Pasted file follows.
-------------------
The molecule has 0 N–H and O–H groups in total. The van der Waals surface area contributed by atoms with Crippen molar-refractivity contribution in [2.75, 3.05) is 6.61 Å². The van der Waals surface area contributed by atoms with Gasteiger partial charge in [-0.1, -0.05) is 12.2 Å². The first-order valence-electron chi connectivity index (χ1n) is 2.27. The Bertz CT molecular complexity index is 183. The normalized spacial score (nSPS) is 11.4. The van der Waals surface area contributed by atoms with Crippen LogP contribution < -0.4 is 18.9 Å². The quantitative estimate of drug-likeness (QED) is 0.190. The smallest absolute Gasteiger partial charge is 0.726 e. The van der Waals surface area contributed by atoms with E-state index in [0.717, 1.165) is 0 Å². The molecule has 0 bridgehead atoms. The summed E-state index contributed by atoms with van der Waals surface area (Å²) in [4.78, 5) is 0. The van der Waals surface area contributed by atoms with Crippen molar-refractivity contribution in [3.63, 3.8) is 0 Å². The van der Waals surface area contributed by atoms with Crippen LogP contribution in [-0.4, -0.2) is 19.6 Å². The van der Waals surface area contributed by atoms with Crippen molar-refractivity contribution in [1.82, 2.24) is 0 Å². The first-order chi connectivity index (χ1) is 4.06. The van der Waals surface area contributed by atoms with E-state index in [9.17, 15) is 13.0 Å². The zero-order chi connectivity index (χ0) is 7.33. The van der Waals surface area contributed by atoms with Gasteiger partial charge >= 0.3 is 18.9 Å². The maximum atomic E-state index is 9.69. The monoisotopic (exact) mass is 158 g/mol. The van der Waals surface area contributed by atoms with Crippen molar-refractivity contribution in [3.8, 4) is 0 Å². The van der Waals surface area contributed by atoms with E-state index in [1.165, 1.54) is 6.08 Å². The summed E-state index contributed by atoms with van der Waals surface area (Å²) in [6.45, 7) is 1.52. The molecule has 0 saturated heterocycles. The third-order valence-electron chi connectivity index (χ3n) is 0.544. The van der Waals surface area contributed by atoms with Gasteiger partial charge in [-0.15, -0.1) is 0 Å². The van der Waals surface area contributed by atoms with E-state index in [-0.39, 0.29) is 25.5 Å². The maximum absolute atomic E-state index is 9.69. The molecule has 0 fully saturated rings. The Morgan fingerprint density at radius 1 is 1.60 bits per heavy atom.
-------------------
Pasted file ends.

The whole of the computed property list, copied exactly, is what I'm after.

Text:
The molecule has 0 N–H and O–H groups in total. The van der Waals surface area contributed by atoms with Crippen molar-refractivity contribution in [2.75, 3.05) is 6.61 Å². The van der Waals surface area contributed by atoms with Gasteiger partial charge in [-0.1, -0.05) is 12.2 Å². The first-order valence-electron chi connectivity index (χ1n) is 2.27. The Bertz CT molecular complexity index is 183. The normalized spacial score (nSPS) is 11.4. The van der Waals surface area contributed by atoms with Crippen LogP contribution < -0.4 is 18.9 Å². The quantitative estimate of drug-likeness (QED) is 0.190. The smallest absolute Gasteiger partial charge is 0.726 e. The van der Waals surface area contributed by atoms with E-state index in [0.717, 1.165) is 0 Å². The molecule has 0 bridgehead atoms. The summed E-state index contributed by atoms with van der Waals surface area (Å²) in [4.78, 5) is 0. The van der Waals surface area contributed by atoms with Crippen molar-refractivity contribution in [3.63, 3.8) is 0 Å². The van der Waals surface area contributed by atoms with Crippen LogP contribution in [-0.4, -0.2) is 19.6 Å². The van der Waals surface area contributed by atoms with Crippen molar-refractivity contribution in [1.82, 2.24) is 0 Å². The first-order chi connectivity index (χ1) is 4.06. The van der Waals surface area contributed by atoms with E-state index in [9.17, 15) is 13.0 Å². The zero-order chi connectivity index (χ0) is 7.33. The van der Waals surface area contributed by atoms with Gasteiger partial charge >= 0.3 is 18.9 Å². The maximum atomic E-state index is 9.69. The monoisotopic (exact) mass is 158 g/mol. The van der Waals surface area contributed by atoms with Crippen molar-refractivity contribution in [3.8, 4) is 0 Å². The van der Waals surface area contributed by atoms with E-state index in [1.165, 1.54) is 6.08 Å². The summed E-state index contributed by atoms with van der Waals surface area (Å²) in [6.45, 7) is 1.52. The molecule has 0 saturated heterocycles. The third-order valence-electron chi connectivity index (χ3n) is 0.544. The van der Waals surface area contributed by atoms with Gasteiger partial charge in [-0.15, -0.1) is 0 Å². The van der Waals surface area contributed by atoms with E-state index in [-0.39, 0.29) is 25.5 Å². The maximum absolute atomic E-state index is 9.69. The molecule has 0 fully saturated rings. The Morgan fingerprint density at radius 1 is 1.60 bits per heavy atom.